Today’s games should count more than yesterday’s, if you ask me. Oh, there are no major-league games today?
My point exactly.
Driving into work this morning, a caller and the host made a point on WFAN about the idiocy known as “This One Counts.” (I won’t drop this until Major League Baseball does.) No matter how much weight Bud Selig and his minions try to add to the exhibition, the players are never going to treat it like a true game, unless maybe you award the players on each team a cash bonus, paid on the spot, and other incentives — say, $1,000 handed to them at first base after a single, or $10,000 in crisp hundreds collected while standing on home plate after a home run. Oh, and don’t keep secrets like a new Corvette from the players. You’ll have more guys trying to be MVPs.
The point made on the radio was that Jim Edmonds, one of the game’s most aggressive players, didn’t come close to Miguel Tejada in an attempt to break up a double play. Edmonds — a guy who dives in the outfield at least once every two games, who only takes off a crisp, clean uniform on days when he never left the shade of the dugout — didn’t slide hard into second base. And Edmonds plays for the Cardinals, the NL team most likely to benefit from having home-field advantage in the World Series! No one’s ever going to pull a Pete Rose again and run over the catcher in an All-Star Game, for fear of injury to himself and the stigma that would come with ending Jason Varitek’s season. Ever.
Managers may run the game a little differently, instituting some signs, attempting steals, starting a hit-and-run, pitching around a player. (The day we see an intentional walk in an All-Star Game — particularly if it’s the only at bat a guy like Miguel Cabrera might get — will be, on a smaller scale, as horrendous as the Tie of 2002.) But you’re never going to get anything more than Torii Hunter leaping to rob Barry Bonds of a home run, because he was there in plenty of time and it wasn’t as reckless as crashing into a wall or diving headfirst for a sinking liner in the gap.
There are those who argue that if you’re going to have “This One Counts,” then you have to have every team represented, but I think it’s even more of a reason to abolish that representation rule. If the All-Star Game is for league supremacy and is meant to determine which side gets home-field advantage in the World Series, then each league should have its best players available to help it win. The NL deserved to have Cliff Floyd’s relative youth and strong arm over Moises Alou’s creaky knees. It deserved to have Marcus Giles available for four or five innings instead of Jeff Kent for one at bat. Keeping the fan voting is more important to me than home-field advantage, and how can you justify the fans’ collective whim with making the game matter? Carlos Beltran and Edmonds didn’t deserve to start over Miguel Cabrera and Andruw Jones, but the fans wanted to see them.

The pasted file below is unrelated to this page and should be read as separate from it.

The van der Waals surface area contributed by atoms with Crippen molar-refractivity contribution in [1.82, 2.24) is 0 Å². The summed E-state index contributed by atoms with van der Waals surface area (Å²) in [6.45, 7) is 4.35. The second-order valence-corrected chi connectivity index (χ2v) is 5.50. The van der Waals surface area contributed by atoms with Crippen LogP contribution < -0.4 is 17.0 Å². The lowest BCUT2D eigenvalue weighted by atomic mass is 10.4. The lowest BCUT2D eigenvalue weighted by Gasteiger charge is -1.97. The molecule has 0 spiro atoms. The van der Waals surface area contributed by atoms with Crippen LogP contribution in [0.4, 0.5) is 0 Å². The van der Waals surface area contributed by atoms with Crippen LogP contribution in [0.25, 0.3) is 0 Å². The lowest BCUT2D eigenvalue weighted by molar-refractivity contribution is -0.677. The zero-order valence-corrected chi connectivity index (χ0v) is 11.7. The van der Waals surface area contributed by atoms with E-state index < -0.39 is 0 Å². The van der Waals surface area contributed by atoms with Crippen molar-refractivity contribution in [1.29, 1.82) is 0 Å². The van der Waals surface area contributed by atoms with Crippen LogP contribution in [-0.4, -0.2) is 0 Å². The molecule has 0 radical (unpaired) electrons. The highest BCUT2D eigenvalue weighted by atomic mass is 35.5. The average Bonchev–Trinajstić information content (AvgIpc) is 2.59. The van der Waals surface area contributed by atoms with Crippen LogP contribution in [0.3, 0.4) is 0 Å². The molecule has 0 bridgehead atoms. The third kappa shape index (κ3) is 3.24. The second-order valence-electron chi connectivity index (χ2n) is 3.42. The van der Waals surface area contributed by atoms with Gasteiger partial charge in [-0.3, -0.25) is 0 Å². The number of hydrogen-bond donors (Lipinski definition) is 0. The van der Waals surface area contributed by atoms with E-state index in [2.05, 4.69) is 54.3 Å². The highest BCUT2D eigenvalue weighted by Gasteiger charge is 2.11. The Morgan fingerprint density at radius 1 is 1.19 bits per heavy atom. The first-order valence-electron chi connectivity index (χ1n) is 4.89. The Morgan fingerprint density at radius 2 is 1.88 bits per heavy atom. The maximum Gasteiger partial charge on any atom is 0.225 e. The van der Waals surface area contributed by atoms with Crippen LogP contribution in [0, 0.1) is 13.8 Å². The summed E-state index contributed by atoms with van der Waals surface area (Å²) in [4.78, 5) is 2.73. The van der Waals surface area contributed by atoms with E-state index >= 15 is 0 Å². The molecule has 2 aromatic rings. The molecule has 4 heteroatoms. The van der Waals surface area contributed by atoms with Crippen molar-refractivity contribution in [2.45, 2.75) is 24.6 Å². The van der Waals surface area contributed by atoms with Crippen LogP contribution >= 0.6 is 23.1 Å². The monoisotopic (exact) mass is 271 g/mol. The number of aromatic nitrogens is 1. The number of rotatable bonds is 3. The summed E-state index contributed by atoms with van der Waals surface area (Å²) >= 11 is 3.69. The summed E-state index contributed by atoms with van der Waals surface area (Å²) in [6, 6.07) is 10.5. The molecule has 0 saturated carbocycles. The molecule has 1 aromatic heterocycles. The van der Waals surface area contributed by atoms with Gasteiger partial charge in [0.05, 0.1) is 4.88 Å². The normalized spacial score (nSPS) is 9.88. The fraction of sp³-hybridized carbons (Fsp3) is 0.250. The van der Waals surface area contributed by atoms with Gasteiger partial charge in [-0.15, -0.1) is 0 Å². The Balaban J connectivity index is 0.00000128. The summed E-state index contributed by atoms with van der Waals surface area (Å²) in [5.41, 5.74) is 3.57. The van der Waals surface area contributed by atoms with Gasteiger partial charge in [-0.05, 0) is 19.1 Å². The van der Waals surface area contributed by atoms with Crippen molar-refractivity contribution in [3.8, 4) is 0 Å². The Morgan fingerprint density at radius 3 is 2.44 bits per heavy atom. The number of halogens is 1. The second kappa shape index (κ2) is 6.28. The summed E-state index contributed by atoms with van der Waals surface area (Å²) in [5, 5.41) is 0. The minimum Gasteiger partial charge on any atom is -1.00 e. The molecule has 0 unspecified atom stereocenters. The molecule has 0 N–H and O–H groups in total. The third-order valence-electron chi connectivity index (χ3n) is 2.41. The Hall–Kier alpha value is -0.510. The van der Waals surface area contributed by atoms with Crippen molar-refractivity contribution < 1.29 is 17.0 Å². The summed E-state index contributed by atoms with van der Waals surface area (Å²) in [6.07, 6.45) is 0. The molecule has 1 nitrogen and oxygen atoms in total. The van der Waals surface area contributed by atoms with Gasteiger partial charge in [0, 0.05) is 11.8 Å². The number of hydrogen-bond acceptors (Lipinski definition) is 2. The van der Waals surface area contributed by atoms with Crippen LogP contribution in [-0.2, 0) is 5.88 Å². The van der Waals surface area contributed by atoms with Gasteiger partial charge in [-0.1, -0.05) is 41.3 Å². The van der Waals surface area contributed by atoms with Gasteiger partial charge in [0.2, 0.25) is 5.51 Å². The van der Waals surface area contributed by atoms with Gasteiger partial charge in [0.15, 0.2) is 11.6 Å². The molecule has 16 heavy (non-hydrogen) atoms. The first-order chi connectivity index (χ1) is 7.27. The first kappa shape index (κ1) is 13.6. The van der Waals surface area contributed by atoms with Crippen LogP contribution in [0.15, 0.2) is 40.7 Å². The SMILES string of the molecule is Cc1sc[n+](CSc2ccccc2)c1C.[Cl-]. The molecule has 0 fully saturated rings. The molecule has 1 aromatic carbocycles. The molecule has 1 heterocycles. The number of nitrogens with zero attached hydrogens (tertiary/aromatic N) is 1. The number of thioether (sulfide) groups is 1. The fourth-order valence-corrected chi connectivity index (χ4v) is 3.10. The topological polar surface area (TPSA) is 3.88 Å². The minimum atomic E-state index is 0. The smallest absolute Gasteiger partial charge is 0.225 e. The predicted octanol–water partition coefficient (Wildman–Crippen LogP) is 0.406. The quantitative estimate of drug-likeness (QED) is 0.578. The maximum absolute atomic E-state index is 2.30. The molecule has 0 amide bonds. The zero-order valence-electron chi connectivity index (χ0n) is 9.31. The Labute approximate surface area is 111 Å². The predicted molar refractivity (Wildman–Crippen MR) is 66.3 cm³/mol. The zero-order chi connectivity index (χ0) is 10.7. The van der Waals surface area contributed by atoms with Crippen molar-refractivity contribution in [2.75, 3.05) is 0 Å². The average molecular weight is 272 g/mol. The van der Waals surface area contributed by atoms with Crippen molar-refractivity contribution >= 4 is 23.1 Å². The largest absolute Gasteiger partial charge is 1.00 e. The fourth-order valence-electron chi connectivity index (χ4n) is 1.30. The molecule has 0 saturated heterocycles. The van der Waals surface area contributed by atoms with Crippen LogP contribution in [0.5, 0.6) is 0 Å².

Clearly, the game doesn’t count to guys like Gary Sheffield, who in the past only went to represent the Dodgers if they paid for his family to join him, or to Pedro Martinez. (As a Mets fan, I’m more happy that Pedro rested for the games that really count — Sunday against the Braves — than I would have been seeing him throw an inning against Miguel Tejada, Vladimir Guerrero and Mark Teixeira. Which he would’ve gotten through unscathed, which is more than I can say for John Smoltz.) Besides, I already saw him face Vlad in the lesser idiocy of interleague play.
I still love the All-Star Game. I like seeing all the different uniforms on the same field together. I like watching players from different teams chatting in the dugout. I love seeing Jimmy Rollins pretend to care enough to ask Luis Castillo where the Marlins start the second half of the season (“Are you at home?”) only to have Castillo shake his head, smile, and point to the “Phillies” on Rollins’ chest. “Oh, you’re at our place?!” Rollins realized. But you’re never going to get the players to play harder than they do now, and to use “This Time It Counts” as a failsafe to ensure there’s never another tie is as ridiculous as the car salesman’s suit Selig wore during his ESPN interview during the home run derby. Just tell the managers they have to save some pitchers in case the game is tied, and if one team runs out of hurlers while the score is still even, then that league loses the game. They won’t run out then.
If David Stern told NBA players that the winning side of the league’s midseason exhibition got home-court advantage in the finals, they still wouldn’t play defense — they’d just try to win 150-140. If the NHL … oh, who cares? It’s just that I don’t see a difference in how the game is played. There’s a miniscule difference in how it’s managed, but nobody goes to a baseball game to see the managers’ strategies played out. They want to see pitchers pitch and hitters hit.
That’s what counts.